Tales from the Hood (1995) – Review

3 Stars

Tales from the Hood follows in the tradition of other urban-themed horror films such as Blackula, Bones, and Vampire in Brooklyn. As witnessed by those aforementioned titles, this particular sub-genre is known for mediocre films featuring predominately African-American casts. Tales from the Hood rises above those sophomore standards set by its cinematic predecessors and overcomes a limited budget and some spotty acting to prove itself a worthy add to the genre.

Written and directed by Rusty Cundieff and produced by Spike Lee, this horror anthology features four stories involving social issues mixed with horror elements. As the film progresses the intensity of each tale increases as well, the first is essentially a thinly veiled Rodney King/L.A.P.D. scenario, except this time the victim seeks revenge on the cops. The second story follows a young boy physically abused by the monster living in his home, the final twist while predictable is ultimately satisfying in its conclusion.

Arguably the kookiest of all the tales is the third, which chronicles the trials of a Southern racist living in a massive plantation house occupied by the ghostly spirit of deceased slaves. Yet, all the aforementioned stories fail to equal the disturbing final act. We meet a street-thug gunned down in a shoot-out, now stuck in purgatory and forced to face the deceased victims of his violent criminal past. This is by far the most graphic and visually interesting segment of the film. I wish all the stories had been this powerful and thought-provoking.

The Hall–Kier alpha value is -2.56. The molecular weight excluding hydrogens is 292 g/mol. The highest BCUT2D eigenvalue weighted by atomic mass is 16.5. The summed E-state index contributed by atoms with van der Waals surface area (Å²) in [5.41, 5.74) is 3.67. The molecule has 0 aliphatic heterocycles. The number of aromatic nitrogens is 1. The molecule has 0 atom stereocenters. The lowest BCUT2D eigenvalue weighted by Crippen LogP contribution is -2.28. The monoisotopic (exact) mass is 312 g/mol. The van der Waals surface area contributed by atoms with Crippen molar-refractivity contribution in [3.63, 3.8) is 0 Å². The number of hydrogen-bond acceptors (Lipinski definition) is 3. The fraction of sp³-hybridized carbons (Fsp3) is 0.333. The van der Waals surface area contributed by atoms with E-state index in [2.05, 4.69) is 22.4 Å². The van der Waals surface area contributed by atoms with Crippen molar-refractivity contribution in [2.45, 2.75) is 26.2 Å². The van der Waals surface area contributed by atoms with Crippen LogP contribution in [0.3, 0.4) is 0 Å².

Tales from the Hood acquits itself nicely as a whole product. All four stories are told with urgency and feature a fresh spin on otherwise rudimentary material. Compared to other films of the ilk, this urban-centric horror film deserves to been seen by a wider audience than the suggested intended demographic.

Director: Rusty Cundieff
Stars: Clarence Williams III, Corbin Bernsen, Joe Torry

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